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How to Fix Your Unhealthy Relationship with Food

Do you have an unhealthy relationship with food? Whether it be from a history of dieting, an eating disorder or something else, understand the signs of an unhealthy relationship to food and how to make peace with food.

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Many people probably have an unhealthy relationship with food without even knowing it.

By that I mean, they think it’s normal to count calories, not eat at certain times, and ignore hunger.

This couldn’t be further from the truth and is the complete opposite of normal eating, but this is what our culture normalizes.

For background information, intuitive eating is the key to food flexibility and ultimately, making peace with food.

baked pasta with goat cheese and vegetables in baking dish

Intuitive eating is an evidenced-back way of viewing eating that centers around pleasure and introspection.

It is centered around 10 principles, which teach you how to get back to your innate cues and pleasure around food.

You don’t have to settle with having an unhealthy food relationship.

This post breaks down each of the 10 principles of intuitive eating in more detail.

infographic 10 principles of intuitive eating

Having a background knowledge of what intuitive eating is can be really helpful in developing autonomy around food.

Signs of An Unhealthy Relationship With Food

Here are some signs that you may have an unhealthy relationship with food.

  • Look at menus ahead of time to order what you want
  • Ignore hunger and will only eat at certain times
  • Ignore fullness cues and eat past fullness consistently
  • Find yourself eating more, overeating, or bingeing on foods you typically don’t allow
  • Follow “good and bad” foods mentality
  • Allow yourself “cheat days”
  • You can’t stop compulsive exercise to habits, which you engage in to undo what you ate
  • You think about food more than you want to
  • The idea of certain foods or gaining weight stresses you out

These are just some of many symptoms of having a bad relationship with food.

It IS possible to not be stressed about or thinking about food all the time.

Confused Woman Looking In Open Refrigerator

How to Fix an Unhealthy Relationship with Food

Fixing your unhealthy relationship with food won’t happen overnight.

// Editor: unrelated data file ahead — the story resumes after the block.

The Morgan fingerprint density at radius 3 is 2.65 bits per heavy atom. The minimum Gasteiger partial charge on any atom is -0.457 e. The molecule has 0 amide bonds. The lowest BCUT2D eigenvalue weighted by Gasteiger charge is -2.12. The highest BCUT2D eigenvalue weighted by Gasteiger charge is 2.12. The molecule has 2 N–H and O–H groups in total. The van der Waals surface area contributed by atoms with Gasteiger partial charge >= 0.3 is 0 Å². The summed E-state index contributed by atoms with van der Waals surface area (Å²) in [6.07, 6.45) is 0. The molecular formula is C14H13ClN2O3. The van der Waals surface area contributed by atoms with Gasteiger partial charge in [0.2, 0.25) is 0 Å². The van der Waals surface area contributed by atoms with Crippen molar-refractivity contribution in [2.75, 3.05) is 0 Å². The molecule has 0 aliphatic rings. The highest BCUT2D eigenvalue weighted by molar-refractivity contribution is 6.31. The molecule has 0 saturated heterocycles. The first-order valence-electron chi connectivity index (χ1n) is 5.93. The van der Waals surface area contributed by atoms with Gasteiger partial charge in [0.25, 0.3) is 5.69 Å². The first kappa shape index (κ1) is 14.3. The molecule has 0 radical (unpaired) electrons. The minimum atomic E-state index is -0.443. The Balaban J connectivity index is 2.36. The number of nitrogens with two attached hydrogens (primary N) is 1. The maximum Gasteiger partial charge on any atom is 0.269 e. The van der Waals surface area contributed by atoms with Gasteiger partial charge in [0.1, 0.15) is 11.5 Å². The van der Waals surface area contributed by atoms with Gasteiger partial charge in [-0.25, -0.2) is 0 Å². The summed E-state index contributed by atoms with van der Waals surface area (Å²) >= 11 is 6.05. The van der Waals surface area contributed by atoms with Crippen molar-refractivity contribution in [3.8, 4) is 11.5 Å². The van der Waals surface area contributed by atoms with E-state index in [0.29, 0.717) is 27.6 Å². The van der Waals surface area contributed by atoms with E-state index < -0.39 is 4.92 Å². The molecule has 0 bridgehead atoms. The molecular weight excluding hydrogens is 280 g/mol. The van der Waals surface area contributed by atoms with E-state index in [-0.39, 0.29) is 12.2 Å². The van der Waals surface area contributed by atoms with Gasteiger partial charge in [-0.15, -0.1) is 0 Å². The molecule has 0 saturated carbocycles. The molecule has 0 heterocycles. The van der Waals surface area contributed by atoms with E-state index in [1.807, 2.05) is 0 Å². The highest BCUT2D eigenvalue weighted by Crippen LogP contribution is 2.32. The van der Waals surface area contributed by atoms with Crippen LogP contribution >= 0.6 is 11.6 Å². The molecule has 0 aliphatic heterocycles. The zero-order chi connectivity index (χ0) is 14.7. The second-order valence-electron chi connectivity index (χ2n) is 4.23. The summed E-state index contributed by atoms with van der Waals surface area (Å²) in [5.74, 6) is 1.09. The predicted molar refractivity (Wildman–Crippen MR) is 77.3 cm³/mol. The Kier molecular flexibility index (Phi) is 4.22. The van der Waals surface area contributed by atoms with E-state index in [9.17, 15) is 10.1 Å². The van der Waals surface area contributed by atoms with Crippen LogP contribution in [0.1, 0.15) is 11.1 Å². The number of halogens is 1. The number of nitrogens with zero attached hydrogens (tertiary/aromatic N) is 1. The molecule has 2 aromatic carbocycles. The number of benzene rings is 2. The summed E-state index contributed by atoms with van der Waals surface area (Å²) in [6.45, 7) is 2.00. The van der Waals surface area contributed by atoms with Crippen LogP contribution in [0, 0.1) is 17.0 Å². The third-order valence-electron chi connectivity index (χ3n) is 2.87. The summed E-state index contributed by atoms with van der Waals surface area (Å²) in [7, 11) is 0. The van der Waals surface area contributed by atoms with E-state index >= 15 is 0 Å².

As mentioned, awareness is the first step. Awareness that this is not normal, and the toxic diet culture around you has been feeding you lies.

A bad relationship with food usually has multi-factorial components to it.

Maybe part of it is genetics, putting you at a higher risk of an eating disorder or disordered eating.

Maybe you also have OCD, Type A tendencies, which make you want to control everything, including what you eat.

Girl writing in journal to study on green chair

Maybe your parents dieted when you were younger, and you think it’s the norm.

Maybe you have body dysmorphia, and need some help with ways to improve body image.

There are SO many reasons, so working with a therapist AND dietitian is the best way to attune to these components.

If you’re thinking, I get it, but “I have an unhealthy relationship with food,” and I don’t know where to begin, try these tips.

1. Order What You Actually Want To Eat

Diet culture impacts us in more ways than we think.

Subconsciously, we may be basing food choices off of what others say, or what we perceive to be “best” for us.

But, is it really best? Food is more than fuel. I promise.

How freeing would it feel to give yourself unconditional permission to eat exactly what you wanted?

Two large pizzas to split on wooden table

Ask yourself, what do I want to eat, instead of focusing on what you think you should have?

Maybe it’s pancakes every morning, ice cream for dinner 3 days straight, or pizza for every meal.

Give it a try!

You’ll find that the more common that food becomes, the less anxiety and fear it will provoke. The less exciting it will become. 

This is actually a very important step in making peace with food and overcoming that love-hate relationship with food I see so often with my 1-1 clients.  

We call this sensory satiety, or more commonly, habituation with food.

The more exposure to a food you have, the more “boring” it becomes and the less desire you have for it.

chocolate cupcakes with vanilla icing

But you can’t have those experiences through knowledge, it’s something you need to learn through experience, bite by bite.

We have less urges to overeat when we eat what we really want. OUR BODIES ARE SMART!

We can’t trick them because they’ll catch up sooner or later, which is what I see happening and why most fad diets fail!